The church calendar invites us to view our journey as disciples of Jesus Christ cyclically. Having anticipated the arrival of our King, celebrated his birth, and given thanks that his kingdom is good news for the whole world, we arrive together once again at the season of Lent.
Lent is “a time of penitence, fasting, and prayer, in preparation for the great feast of the resurrection” (BCP19, p. 542), and Lent begins tomorrow on Ash Wednesday. This season was originally a period of preparation for those who wished to be baptized at the Easter vigil. And even though we have already been baptized, we will renew our baptismal vows as part of our Easter celebration. Therefore, we too should treat these forty days of Lent as a time of preparation before we recommit ourselves to the promises made for us and by us at our baptism and confirmation.
In case you don’t remember what those promises are:
- Do you renounce the devil and all the spiritual forces of wickedness that rebel against God? I renounce them.
- Do you renounce the empty promises and deadly deceits of this world that corrupt and destroy the creatures of God? I renounce them.
- Do you renounce the sinful desires of the flesh that draw you from the love of God? I renounce them.
- Do you turn to Jesus Christ and confess him as your Lord and Savior? I do.
- Do you joyfully receive the Christian Faith, as revealed in the Holy Scriptures of the Old and New Testaments? I do.
- Will you obediently keep God’s holy will and commandments, and walk in them all the days of your life? I will, the Lord being my helper.
As part of this preparation, disciples of Jesus Christ typically engage in fasting and abstinence. There are two days in particular on which the church expects disciples of Jesus Christ to fast: Ash Wednesday and Good Friday. But please remember that fasting does not necessarily entail a complete denial of food. For example, Roman Catholics in the US are allowed one meal and two small snacks (that together do not total a meal) while fasting. However you choose to fast on these two days, spend the time you save in prayer. The goal of fasting is not to eat less but to draw us closer to our Lord.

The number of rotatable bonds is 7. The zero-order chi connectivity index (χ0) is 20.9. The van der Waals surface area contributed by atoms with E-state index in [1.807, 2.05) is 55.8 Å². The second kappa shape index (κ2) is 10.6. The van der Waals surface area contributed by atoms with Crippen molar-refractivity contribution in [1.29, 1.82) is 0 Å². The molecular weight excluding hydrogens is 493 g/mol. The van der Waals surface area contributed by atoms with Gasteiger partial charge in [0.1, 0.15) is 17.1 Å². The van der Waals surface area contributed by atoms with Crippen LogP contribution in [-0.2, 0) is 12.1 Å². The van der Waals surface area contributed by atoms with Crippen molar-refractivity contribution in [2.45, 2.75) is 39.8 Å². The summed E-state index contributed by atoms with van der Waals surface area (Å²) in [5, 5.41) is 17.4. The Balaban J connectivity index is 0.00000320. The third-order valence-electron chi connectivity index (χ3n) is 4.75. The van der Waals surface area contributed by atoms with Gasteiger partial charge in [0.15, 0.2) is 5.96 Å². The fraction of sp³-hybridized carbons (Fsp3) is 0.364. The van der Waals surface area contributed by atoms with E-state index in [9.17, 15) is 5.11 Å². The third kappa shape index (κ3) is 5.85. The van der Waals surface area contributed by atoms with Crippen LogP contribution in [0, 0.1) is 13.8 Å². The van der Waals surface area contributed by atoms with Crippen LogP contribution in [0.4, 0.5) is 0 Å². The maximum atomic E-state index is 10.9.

This is likewise the purpose of abstinence. Throughout Lent, we take seriously our Lord’s command to deny ourselves, take up our cross, and follow him (Mark 8:34) by denying ourselves something good and not inherently sinful. We do this to train ourselves in the Christlike virtue of self-denial so that, like Paul, we may “count everything as loss” for the sake of Christ and “know him” and “share in his sufferings” (Phil 3:8, 10).
But we must keep in mind that fasting and abstinence for their own sake is never the goal. Consider what God says through the prophet Isaiah: “Will you call this a fast, and a day acceptable to the Lord? Is not this the fast that I choose: to loose the bonds of wickedness, to undo the straps of the yoke, to let the oppressed go free, and to break every yoke? Is it not to share your bread with the hungry and bring the homeless poor into your house; when you see the naked, to cover him, and not to hide yourself from your own flesh?” (Isaiah 58:6–7).
Fasting and abstinence are never their own goals. Instead, they are tools by which the Lord continues to form his image in us and by which he continues to bring his kingdom to this world.
So, this Lent, in this period of preparation before the renewal of our baptismal vows at our Easter celebration, I would encourage you to think about what you can give up and what you can take on. I’d like you to consider practicing Lenten self-denial alongside adopting a new spiritual discipline, a renewed daily commitment to prayer and Scripture reading, or a new social project. (Or, ideally, all of the above.)
However you choose to journey with Christ this Lent, know that I’ll be praying for you, specifically that Christlike self-denial will continue to be formed in you and that God will continue to prepare you for the renewal of your baptismal vows this Easter.
May we all share a blessed Lent.